Insights · June 15th, 2009

One of the most interesting and challenging bits of cognitive dissonance you can find these days is the following conflict: On one side are those who believe that a technological breakthrough related to energy is needed, and that massive investment in said technologies along with life-style changes are vital to the survival of modern civilization. On the other side are those who believe that such a technology breakthrough is unlikely, or that it is too late for such a massive investment in a world where money is scarce and fossil fuels are expensive. Moving beyond that mental frame are those who believe that it is in fact so late that a significant breakdown in industrial civilization is coming and that even a massive die-off of humans is inevitable. Beyond such a wrenching change survivors will emerge into a new-old society that is both fugal and agrarian.

The cognitive dissonance comes for those of us who believe that the available evidence points in both of these directions simultaneously, that both tracks are emerging at the same time, and that we are in a kind of race to see which reality predominates. For example, I believe that a very rapid investment in next energy technologies is critical, and by this I mean most available alternatives to fossil fuels – solar, wind, ocean, thorium-based nuclear, geothermal. I also think that a shift in societal values in industrial countries is critical, toward a more localized, more frugal, and generally smarter life style. At the same time, I accept that it may be too late for some kind of gradual re-set of our energy ways, and that significant dislocations are possible, even probable.

So, when I come across evidence for one view or the other, I tend to find good evidence persuasive, even when it is contradictory.

A great example of this dissonance came across my screens today. First, I read as I do each Monday the weekly blog of James Kunstler. As usual he illustrates the bankruptcy of the view that with a few minor adjustments we will continue what he calls the happy motoring lifestyle into the infinite future. His blog, by the way, is at a new address, and is well worth the time each Monday. Those who comment on his blog tend to exemplify the people who think we are long past the point of no return and that a collapse is coming.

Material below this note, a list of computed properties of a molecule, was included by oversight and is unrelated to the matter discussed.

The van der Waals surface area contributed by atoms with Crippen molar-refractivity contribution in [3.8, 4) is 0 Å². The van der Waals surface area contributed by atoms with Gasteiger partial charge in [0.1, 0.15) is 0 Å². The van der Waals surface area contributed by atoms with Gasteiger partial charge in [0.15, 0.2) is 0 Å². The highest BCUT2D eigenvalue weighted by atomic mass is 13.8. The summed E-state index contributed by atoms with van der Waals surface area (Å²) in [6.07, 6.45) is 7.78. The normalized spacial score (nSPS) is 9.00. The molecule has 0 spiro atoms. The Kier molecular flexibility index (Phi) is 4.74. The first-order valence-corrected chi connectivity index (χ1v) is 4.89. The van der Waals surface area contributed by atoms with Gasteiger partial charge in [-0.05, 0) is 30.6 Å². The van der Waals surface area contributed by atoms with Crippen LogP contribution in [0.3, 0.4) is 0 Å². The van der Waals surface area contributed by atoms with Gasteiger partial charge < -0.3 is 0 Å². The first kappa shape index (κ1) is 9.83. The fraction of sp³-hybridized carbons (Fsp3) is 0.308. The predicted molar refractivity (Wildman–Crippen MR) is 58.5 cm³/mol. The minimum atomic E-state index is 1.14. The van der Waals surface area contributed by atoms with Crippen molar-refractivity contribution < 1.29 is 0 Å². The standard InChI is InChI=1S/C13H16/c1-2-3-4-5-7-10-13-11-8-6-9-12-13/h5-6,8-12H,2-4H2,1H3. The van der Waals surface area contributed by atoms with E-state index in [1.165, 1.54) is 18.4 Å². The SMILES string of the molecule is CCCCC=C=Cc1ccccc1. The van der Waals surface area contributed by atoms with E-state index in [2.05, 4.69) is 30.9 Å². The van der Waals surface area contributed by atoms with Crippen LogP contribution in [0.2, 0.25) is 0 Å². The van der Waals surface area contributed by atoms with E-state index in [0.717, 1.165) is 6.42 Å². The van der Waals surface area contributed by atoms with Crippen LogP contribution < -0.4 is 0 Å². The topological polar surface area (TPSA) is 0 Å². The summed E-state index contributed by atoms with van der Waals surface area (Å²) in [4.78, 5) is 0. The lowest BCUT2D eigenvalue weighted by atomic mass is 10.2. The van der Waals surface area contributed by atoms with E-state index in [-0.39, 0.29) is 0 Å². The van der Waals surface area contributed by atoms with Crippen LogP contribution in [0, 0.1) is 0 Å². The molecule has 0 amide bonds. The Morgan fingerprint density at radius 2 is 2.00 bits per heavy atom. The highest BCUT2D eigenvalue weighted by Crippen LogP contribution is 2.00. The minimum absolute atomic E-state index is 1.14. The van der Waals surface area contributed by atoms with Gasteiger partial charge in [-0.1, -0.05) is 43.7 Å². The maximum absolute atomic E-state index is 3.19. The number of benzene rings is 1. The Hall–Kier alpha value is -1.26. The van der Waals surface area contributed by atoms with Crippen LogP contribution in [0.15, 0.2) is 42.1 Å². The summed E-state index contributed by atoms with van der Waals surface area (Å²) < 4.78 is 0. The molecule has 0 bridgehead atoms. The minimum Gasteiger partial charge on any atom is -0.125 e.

On the other hand, also coming into my screen today was a blog entry from The Oildrum, specifically a guest blog under the byline of “Gail the Actuary” in which an expert on space-based solar power explained how a new approach to the launch of vehicles may be able to cut the cost enough that space-based solar energy would become an answer, even the answer, to our future energy problems. Space-based solar arrays are one of those technologies that are always somewhere over the horizon, and some would say over the rainbow. If you take a few minutes to read this blog, and again the comments, you find the dissonance on full display. On the one hand you have a person saying that there may be an energy answer after fossil fuels. On the other hand you have lots of people not only saying it is not possible, but directly arguing that a human die-back is more desirable than cheap energy.

And so it goes.

At the end of the Fire 2009 conference, an audience member said he felt depressed, that the environmental problems discussed there seemed too large and the time seemed to late to respond. David Brin, the great science fiction writer, also in the audience, responded that we have to hope that humans come up with the breakthroughs, technological and social and values-based, that enable the enterprise of civilization to continue. The alternative is despair.

I thought this summed up things quite well.

Glen Hiemstra is a futurist speaker, consultant, blogger, internet video host and founder of Futurist.com. To arrange for a speech contact Futurist.com.

Category
Environment & Energy
NikolasBadminton_ChiefFuturist

Nikolas Badminton

Nikolas is the Chief Futurist of the Futurist Think Tank. He is world-renowned futurist speaker, a Fellow of The RSA, and has worked with over 300 of the world’s most impactful companies to establish strategic foresight capabilities, identify trends shaping our world, help anticipate unforeseen risks, and design equitable futures for all. In his new book – ‘Facing Our Futures’ – he challenges short-term thinking and provides executives and organizations with the foundations for futures design and the tools to ignite curiosity, create a framework for futures exploration, and shift their mindset from what is to WHAT IF…

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